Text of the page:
I've been a skeptic on Carbon Capture and Sequestration (CCS). After today's tutorial at Stanford's GCEP, I remain skeptical, but open to the idea that at least some part of our population should continue to work on the problem even if the solutions today are prohibitively expensive to be a true solution. Professor Sally Benson laid out a compelling case for CCS research. Carbon dioxide in the atmosphere causes ocean acidification, which negatively impacts the growth rate of organisms at the bottom of our food chain. If we do not get below 350 parts per million of CO2, then we risk runaway climate change. Since energy demands are "up and to the right," and we need negative emissions to reach 350 ppm, we must investigate CCS.
The thought of a time-bomb of underground carbon is unsettling. Professor Benson's contends that utilities have been storing natural gas as part of business as usual, and we can use these underground storage sites to store our CO2. Apparently we have enough suitable storage sites to allow us to perform CCS for a hundred years. Or up to 1000 years if we consider saline aquifers as suitable storage sites.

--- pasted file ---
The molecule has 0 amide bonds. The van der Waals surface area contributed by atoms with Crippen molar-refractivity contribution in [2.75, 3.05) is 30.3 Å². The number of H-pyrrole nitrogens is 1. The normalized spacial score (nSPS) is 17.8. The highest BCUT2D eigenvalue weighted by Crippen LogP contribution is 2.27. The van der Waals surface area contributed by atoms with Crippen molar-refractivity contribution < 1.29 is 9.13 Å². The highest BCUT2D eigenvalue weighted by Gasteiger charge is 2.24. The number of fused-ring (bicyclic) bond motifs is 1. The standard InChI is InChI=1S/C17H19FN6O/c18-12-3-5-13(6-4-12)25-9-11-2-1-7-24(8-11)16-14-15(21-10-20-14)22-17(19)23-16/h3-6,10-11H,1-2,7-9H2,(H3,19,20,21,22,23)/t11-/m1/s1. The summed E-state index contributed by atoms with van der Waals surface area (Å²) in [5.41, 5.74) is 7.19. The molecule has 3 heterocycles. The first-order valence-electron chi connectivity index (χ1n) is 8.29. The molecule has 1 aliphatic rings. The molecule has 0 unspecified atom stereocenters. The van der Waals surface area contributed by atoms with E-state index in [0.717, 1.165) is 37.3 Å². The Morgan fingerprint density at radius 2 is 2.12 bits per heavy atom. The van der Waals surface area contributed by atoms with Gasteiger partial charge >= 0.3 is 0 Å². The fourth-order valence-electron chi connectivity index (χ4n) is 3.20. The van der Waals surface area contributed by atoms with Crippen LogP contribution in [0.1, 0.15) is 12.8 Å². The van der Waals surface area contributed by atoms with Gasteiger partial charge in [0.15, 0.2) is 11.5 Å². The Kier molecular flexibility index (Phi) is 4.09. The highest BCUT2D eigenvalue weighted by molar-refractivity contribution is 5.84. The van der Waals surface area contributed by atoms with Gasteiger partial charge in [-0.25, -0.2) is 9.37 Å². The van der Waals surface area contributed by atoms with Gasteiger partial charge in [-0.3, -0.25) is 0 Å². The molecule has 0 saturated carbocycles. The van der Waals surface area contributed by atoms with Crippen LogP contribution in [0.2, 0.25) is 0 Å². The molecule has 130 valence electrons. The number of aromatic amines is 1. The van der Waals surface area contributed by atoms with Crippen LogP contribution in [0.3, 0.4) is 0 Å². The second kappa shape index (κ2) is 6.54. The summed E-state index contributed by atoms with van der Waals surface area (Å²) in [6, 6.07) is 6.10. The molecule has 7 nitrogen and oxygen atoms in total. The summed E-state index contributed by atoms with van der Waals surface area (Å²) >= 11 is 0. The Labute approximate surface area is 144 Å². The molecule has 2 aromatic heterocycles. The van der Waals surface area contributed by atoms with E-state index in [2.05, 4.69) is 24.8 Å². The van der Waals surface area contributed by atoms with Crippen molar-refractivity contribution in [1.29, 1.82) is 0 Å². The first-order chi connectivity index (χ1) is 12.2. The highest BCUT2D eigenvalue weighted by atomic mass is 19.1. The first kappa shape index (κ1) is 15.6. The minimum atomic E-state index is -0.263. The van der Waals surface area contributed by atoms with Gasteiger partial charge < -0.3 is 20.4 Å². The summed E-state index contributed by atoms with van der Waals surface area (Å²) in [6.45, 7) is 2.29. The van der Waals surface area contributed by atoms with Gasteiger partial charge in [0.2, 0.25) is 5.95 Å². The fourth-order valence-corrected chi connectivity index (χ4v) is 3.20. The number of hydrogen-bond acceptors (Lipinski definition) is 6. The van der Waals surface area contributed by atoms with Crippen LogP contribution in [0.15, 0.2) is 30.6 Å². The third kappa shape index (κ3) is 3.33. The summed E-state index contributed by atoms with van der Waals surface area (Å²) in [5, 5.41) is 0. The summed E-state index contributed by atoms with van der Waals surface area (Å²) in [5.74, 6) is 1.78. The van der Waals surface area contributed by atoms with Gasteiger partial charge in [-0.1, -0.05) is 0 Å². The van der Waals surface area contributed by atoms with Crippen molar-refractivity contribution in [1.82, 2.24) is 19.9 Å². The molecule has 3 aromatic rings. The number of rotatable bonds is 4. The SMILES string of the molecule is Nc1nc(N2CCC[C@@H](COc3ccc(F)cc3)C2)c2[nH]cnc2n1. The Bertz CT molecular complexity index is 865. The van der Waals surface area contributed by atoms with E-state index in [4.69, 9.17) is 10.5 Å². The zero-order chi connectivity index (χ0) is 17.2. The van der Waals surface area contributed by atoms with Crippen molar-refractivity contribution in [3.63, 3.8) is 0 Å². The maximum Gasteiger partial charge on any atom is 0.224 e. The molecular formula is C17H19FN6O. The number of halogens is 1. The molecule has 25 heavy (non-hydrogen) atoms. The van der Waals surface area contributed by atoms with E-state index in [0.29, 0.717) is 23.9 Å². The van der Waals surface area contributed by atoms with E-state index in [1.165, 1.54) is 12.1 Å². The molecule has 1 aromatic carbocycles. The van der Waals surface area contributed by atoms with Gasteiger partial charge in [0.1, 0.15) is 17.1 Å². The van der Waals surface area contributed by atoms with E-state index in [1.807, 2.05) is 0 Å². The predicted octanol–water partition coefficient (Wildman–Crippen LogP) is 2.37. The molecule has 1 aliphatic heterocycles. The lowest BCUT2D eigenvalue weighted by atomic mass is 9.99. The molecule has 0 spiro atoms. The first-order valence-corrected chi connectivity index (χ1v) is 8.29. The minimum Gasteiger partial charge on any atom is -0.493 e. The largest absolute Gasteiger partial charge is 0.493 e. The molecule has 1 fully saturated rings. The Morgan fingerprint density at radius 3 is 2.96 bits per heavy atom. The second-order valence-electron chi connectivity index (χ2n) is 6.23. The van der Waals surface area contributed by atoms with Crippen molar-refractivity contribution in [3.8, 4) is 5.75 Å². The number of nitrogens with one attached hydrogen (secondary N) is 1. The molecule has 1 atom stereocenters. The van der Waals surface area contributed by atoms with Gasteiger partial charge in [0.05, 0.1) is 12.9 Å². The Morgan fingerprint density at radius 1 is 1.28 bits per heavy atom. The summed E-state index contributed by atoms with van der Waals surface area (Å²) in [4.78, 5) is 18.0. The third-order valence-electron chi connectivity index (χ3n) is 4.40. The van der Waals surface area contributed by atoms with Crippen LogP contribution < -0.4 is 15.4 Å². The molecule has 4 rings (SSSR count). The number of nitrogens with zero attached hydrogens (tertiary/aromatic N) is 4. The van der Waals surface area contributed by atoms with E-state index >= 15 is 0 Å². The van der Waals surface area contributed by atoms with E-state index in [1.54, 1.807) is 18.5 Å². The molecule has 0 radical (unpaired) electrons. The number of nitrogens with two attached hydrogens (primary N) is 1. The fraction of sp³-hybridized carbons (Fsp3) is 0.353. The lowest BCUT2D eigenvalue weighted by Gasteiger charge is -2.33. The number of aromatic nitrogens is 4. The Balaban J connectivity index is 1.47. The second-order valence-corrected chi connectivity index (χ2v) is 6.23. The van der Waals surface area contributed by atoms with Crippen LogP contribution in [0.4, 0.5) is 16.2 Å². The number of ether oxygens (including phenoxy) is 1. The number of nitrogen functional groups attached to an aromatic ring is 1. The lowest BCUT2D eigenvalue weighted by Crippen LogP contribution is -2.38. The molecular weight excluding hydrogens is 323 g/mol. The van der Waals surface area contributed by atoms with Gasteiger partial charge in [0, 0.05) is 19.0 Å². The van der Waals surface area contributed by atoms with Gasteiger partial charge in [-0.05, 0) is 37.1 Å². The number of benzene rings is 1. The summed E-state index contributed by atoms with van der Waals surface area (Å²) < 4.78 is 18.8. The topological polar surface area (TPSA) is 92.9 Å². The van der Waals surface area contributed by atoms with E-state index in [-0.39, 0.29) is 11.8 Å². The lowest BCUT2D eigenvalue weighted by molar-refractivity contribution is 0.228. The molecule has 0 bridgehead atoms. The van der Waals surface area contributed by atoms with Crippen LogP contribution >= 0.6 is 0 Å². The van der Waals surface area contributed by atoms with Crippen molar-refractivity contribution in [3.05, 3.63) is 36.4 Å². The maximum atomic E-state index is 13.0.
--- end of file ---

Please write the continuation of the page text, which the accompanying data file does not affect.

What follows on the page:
There are a few gaping troublesome spots though. The only solution to underground water contamination seems to be avoiding water tables altogether. This may be a good short term solution but the ground layers can shift. In addition, the cost of CCS, typically at 50-100% of the electricity cost, is cost prohibitive. At that price we can put in wind and solar infrastructure instead of investing in a new coal plant. Since today's CCS technology can only sequester carbon from high concentration outputs such as the tailpipe of a power plant, it seems cheaper to simply retire carbon intensive powerplants and build new ones based on wind, solar and nuclear.
But the reality of negative emission need remains. So CCS is probably sticking around. Or perhaps a twist of CCS can address the cost barrier, such as these companies working on recycling of CO2.